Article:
He’s going to lose it because I’m warning you right now and you’re not going to believe me. I’m betting that you’re going to believe that this is just another story in a book. That you won’t believe that this is the only copy of this book that contains this story and that this story is true. Even when I tell you how it was done, I don’t think you’ll really believe me.
You see I’m putting it over on Harley, winning the bet, by putting it over on you. He never thought, and you won’t realize how easy it is for a good printer, who’s been a counterfeiter too, to counterfeit one story in a book. Nothing like as hard as counterfeiting a five dollar bill.
I had to pick a book of short stories and I picked this one because I happened to notice that the last story in the book was titled Don’t Look Behind You and that was going to be a good title for this. You’ll see what I mean in a few minutes.
I’m lucky that the printing shop I’m working for now does book work and had a type face that matches the rest of this book. I had a little trouble matching the paper exactly, but I finally did and I’ve got it ready while I’m writing this. I’m writing this directly on a linotype, late at night in the shop where I’m working days. I even have the boss’ permission, told him I was going to set up and print a story that a friend of mine had written, as a surprise for him, and that I’d melt the type metal back as soon as I’d printed one good copy.
When I finish writing this I’ll make up the type in pages to match the rest of the book and I’ll print it on the matching paper I have ready. I’ll cut the new pages to fit and bind them in; you won’t be able to tell the difference, even if a faint suspicion may cause you to look at it. Don’t forget I made five and ten dollar bills you couldn’t have told from the original, and this is kindergarten stuff compared to that job. And I’ve done enough bookbinding that I’ll be able to take the last story out of the book and bind this one in instead of it and you won’t be able to tell the difference no matter how closely you look. I’m going to do a perfect job of it if it takes me all night.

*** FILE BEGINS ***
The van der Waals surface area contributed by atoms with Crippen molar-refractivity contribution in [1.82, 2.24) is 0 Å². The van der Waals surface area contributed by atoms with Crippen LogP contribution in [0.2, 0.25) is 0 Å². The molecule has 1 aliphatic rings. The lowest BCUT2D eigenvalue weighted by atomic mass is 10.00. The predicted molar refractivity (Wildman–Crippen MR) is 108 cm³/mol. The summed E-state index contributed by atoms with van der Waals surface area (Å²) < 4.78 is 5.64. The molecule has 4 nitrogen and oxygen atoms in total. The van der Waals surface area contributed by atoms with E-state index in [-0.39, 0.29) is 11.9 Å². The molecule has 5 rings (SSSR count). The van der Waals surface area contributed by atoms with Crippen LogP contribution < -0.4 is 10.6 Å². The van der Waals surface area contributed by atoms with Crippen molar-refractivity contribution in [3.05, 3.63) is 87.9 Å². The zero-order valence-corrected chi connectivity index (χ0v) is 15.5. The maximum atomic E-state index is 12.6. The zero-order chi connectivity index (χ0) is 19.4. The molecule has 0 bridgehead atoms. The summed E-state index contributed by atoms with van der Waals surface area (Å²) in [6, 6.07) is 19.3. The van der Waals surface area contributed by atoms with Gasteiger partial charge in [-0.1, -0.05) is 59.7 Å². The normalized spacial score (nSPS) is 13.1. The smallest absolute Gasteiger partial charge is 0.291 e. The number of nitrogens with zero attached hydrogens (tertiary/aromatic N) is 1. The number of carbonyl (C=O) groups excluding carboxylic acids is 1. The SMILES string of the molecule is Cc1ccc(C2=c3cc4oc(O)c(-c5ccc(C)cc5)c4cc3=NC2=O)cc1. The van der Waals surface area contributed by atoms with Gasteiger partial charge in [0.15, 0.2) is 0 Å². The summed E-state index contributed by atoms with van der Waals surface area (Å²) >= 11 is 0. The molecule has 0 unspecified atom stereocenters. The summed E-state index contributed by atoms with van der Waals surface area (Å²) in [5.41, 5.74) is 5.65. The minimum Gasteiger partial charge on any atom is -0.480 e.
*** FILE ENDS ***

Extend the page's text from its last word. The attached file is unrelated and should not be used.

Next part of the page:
And tomorrow I’ll go to some bookstore, or maybe a newsstand or even a drugstore that sells books and has other copies of this book, ordinary copies, and I’ll plant this one there. I’ll find myself a good place to watch from, and I’ll be watching when you buy it.
The rest I can’t tell you yet because it depends a lot on circumstances, whether you went right home with the book or what you did. I won’t know till I follow you and keep watch till you read it—and I see that you’re reading the last story in the book.
If you’re home while you’re reading this, maybe I’m in the house with you right now. Maybe I’m in this very room, hidden, waiting for you to finish the story. Maybe I’m watching through a window. Or maybe I’m sitting near you on the streetcar or train, if you’re reading it there. Maybe I’m on the fire escape outside your hotel room. But wherever you’re reading it, I’m near you, watching and waiting for you to finish. You can count on that.
You’re pretty near the end now. You’ll be finished in seconds and you’ll close the book, still not believing. Or, if you haven’t read the stories in order, maybe you’ll turn back to start another story. If you do, you’ll never finish it.
But don’t look around; you’ll be happier if you don’t know, if you don’t see the knife coming. When I kill people from behind they don’t seem to mind so much.
Go on, just a few seconds or minutes, thinking this is just another story. Don’t look behind you. Don’t believe this— until you feel the knife.